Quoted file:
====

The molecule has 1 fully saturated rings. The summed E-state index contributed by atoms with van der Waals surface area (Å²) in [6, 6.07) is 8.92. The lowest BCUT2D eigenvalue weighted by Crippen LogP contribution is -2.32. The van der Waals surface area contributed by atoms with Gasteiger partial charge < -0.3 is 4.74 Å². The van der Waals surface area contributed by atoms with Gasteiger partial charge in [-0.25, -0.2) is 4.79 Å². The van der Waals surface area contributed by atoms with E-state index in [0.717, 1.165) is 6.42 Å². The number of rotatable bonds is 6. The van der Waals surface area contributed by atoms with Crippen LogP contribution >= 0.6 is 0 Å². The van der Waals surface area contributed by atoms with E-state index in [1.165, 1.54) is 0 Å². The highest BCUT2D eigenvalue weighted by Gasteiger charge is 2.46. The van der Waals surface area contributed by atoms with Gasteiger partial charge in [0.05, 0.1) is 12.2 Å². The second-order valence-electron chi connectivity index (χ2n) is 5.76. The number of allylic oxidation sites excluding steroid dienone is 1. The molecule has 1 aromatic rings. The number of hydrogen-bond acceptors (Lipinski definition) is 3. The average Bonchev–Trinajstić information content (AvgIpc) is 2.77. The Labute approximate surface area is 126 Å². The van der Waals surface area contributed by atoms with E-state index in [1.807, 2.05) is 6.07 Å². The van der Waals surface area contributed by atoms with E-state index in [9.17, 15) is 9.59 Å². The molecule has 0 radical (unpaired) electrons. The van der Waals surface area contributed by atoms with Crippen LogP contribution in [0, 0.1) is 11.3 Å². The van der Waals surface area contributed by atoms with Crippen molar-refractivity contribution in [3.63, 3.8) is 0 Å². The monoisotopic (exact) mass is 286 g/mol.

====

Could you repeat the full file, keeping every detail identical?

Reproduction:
The molecule has 1 fully saturated rings. The summed E-state index contributed by atoms with van der Waals surface area (Å²) in [6, 6.07) is 8.92. The lowest BCUT2D eigenvalue weighted by Crippen LogP contribution is -2.32. The van der Waals surface area contributed by atoms with Gasteiger partial charge < -0.3 is 4.74 Å². The van der Waals surface area contributed by atoms with Gasteiger partial charge in [-0.25, -0.2) is 4.79 Å². The van der Waals surface area contributed by atoms with E-state index in [0.717, 1.165) is 6.42 Å². The number of rotatable bonds is 6. The van der Waals surface area contributed by atoms with Crippen LogP contribution >= 0.6 is 0 Å². The van der Waals surface area contributed by atoms with E-state index in [1.165, 1.54) is 0 Å². The highest BCUT2D eigenvalue weighted by Gasteiger charge is 2.46. The van der Waals surface area contributed by atoms with Gasteiger partial charge in [0.05, 0.1) is 12.2 Å². The second-order valence-electron chi connectivity index (χ2n) is 5.76. The number of allylic oxidation sites excluding steroid dienone is 1. The molecule has 1 aromatic rings. The number of hydrogen-bond acceptors (Lipinski definition) is 3. The average Bonchev–Trinajstić information content (AvgIpc) is 2.77. The Labute approximate surface area is 126 Å². The van der Waals surface area contributed by atoms with E-state index in [1.807, 2.05) is 6.07 Å². The van der Waals surface area contributed by atoms with E-state index in [9.17, 15) is 9.59 Å². The molecule has 0 radical (unpaired) electrons. The van der Waals surface area contributed by atoms with Crippen LogP contribution in [0, 0.1) is 11.3 Å². The van der Waals surface area contributed by atoms with Crippen molar-refractivity contribution in [3.63, 3.8) is 0 Å². The monoisotopic (exact) mass is 286 g/mol.